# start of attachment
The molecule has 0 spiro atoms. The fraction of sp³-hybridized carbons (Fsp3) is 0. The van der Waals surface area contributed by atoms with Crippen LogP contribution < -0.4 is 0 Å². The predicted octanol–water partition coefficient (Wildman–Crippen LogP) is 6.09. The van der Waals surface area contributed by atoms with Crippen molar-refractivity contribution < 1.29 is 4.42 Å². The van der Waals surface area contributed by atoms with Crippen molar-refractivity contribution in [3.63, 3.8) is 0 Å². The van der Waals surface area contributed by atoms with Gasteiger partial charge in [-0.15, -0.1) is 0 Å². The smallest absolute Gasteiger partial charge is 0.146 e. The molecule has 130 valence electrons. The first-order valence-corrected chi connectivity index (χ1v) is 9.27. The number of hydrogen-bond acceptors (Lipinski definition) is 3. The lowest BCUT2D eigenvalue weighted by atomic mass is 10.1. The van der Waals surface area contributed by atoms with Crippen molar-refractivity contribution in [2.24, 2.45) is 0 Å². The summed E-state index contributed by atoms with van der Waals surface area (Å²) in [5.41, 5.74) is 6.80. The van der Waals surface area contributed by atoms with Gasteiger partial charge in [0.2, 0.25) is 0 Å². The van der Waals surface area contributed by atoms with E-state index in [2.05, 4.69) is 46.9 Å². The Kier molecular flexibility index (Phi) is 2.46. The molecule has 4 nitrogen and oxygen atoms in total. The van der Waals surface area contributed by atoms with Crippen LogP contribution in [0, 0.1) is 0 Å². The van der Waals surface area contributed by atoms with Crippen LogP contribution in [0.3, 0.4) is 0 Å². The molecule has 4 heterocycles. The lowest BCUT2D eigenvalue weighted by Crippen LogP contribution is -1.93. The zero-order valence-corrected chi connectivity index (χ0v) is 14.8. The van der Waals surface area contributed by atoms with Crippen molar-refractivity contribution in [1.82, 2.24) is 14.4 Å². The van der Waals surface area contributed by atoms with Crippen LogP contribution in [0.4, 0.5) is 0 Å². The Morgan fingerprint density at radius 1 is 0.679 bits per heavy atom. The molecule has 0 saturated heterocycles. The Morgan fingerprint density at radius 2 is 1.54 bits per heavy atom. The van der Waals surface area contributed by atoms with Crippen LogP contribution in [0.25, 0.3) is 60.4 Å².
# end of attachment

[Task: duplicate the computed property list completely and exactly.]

The molecule has 0 spiro atoms. The fraction of sp³-hybridized carbons (Fsp3) is 0. The van der Waals surface area contributed by atoms with Crippen LogP contribution < -0.4 is 0 Å². The predicted octanol–water partition coefficient (Wildman–Crippen LogP) is 6.09. The van der Waals surface area contributed by atoms with Crippen molar-refractivity contribution < 1.29 is 4.42 Å². The van der Waals surface area contributed by atoms with Crippen molar-refractivity contribution in [3.63, 3.8) is 0 Å². The van der Waals surface area contributed by atoms with Gasteiger partial charge in [-0.15, -0.1) is 0 Å². The smallest absolute Gasteiger partial charge is 0.146 e. The molecule has 130 valence electrons. The first-order valence-corrected chi connectivity index (χ1v) is 9.27. The number of hydrogen-bond acceptors (Lipinski definition) is 3. The lowest BCUT2D eigenvalue weighted by atomic mass is 10.1. The van der Waals surface area contributed by atoms with Crippen molar-refractivity contribution in [2.24, 2.45) is 0 Å². The summed E-state index contributed by atoms with van der Waals surface area (Å²) in [5.41, 5.74) is 6.80. The van der Waals surface area contributed by atoms with Gasteiger partial charge in [0.2, 0.25) is 0 Å². The van der Waals surface area contributed by atoms with E-state index in [2.05, 4.69) is 46.9 Å². The Kier molecular flexibility index (Phi) is 2.46. The molecule has 4 nitrogen and oxygen atoms in total. The van der Waals surface area contributed by atoms with Crippen LogP contribution in [0, 0.1) is 0 Å². The van der Waals surface area contributed by atoms with Crippen LogP contribution in [0.3, 0.4) is 0 Å². The molecule has 4 heterocycles. The lowest BCUT2D eigenvalue weighted by Crippen LogP contribution is -1.93. The zero-order valence-corrected chi connectivity index (χ0v) is 14.8. The van der Waals surface area contributed by atoms with Crippen molar-refractivity contribution in [1.82, 2.24) is 14.4 Å². The van der Waals surface area contributed by atoms with Crippen LogP contribution in [0.4, 0.5) is 0 Å². The Morgan fingerprint density at radius 1 is 0.679 bits per heavy atom. The molecule has 0 saturated heterocycles. The Morgan fingerprint density at radius 2 is 1.54 bits per heavy atom. The van der Waals surface area contributed by atoms with Crippen LogP contribution in [0.25, 0.3) is 60.4 Å².